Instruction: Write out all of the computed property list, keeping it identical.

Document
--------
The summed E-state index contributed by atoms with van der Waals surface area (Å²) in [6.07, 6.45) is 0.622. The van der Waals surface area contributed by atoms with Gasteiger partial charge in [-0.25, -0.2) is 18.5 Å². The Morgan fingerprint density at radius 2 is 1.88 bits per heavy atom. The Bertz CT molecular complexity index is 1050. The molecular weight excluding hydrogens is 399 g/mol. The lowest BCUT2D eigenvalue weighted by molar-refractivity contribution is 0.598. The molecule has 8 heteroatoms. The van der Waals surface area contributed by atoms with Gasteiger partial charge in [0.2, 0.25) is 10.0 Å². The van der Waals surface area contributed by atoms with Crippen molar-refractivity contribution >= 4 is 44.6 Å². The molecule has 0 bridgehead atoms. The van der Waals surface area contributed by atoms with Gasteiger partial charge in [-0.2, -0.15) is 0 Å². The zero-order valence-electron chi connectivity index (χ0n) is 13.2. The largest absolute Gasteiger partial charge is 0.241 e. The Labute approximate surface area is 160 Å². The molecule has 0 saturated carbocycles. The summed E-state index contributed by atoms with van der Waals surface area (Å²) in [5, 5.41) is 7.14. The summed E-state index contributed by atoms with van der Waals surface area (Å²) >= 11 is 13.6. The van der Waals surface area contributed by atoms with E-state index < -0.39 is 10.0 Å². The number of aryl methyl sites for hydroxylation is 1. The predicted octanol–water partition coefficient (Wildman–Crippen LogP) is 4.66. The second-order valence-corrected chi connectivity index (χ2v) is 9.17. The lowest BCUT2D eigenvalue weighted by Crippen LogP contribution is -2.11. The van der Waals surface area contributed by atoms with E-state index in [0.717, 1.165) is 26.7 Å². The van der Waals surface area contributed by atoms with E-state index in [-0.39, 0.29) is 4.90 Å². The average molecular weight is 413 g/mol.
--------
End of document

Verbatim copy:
The summed E-state index contributed by atoms with van der Waals surface area (Å²) in [6.07, 6.45) is 0.622. The van der Waals surface area contributed by atoms with Gasteiger partial charge in [-0.25, -0.2) is 18.5 Å². The Morgan fingerprint density at radius 2 is 1.88 bits per heavy atom. The Bertz CT molecular complexity index is 1050. The molecular weight excluding hydrogens is 399 g/mol. The lowest BCUT2D eigenvalue weighted by molar-refractivity contribution is 0.598. The molecule has 8 heteroatoms. The van der Waals surface area contributed by atoms with Gasteiger partial charge in [0.2, 0.25) is 10.0 Å². The van der Waals surface area contributed by atoms with Crippen molar-refractivity contribution >= 4 is 44.6 Å². The molecule has 0 bridgehead atoms. The van der Waals surface area contributed by atoms with Gasteiger partial charge in [-0.2, -0.15) is 0 Å². The zero-order valence-electron chi connectivity index (χ0n) is 13.2. The largest absolute Gasteiger partial charge is 0.241 e. The Labute approximate surface area is 160 Å². The molecule has 0 saturated carbocycles. The summed E-state index contributed by atoms with van der Waals surface area (Å²) in [5, 5.41) is 7.14. The summed E-state index contributed by atoms with van der Waals surface area (Å²) >= 11 is 13.6. The van der Waals surface area contributed by atoms with E-state index < -0.39 is 10.0 Å². The number of aryl methyl sites for hydroxylation is 1. The predicted octanol–water partition coefficient (Wildman–Crippen LogP) is 4.66. The second-order valence-corrected chi connectivity index (χ2v) is 9.17. The lowest BCUT2D eigenvalue weighted by Crippen LogP contribution is -2.11. The van der Waals surface area contributed by atoms with E-state index in [0.717, 1.165) is 26.7 Å². The van der Waals surface area contributed by atoms with E-state index in [-0.39, 0.29) is 4.90 Å². The average molecular weight is 413 g/mol.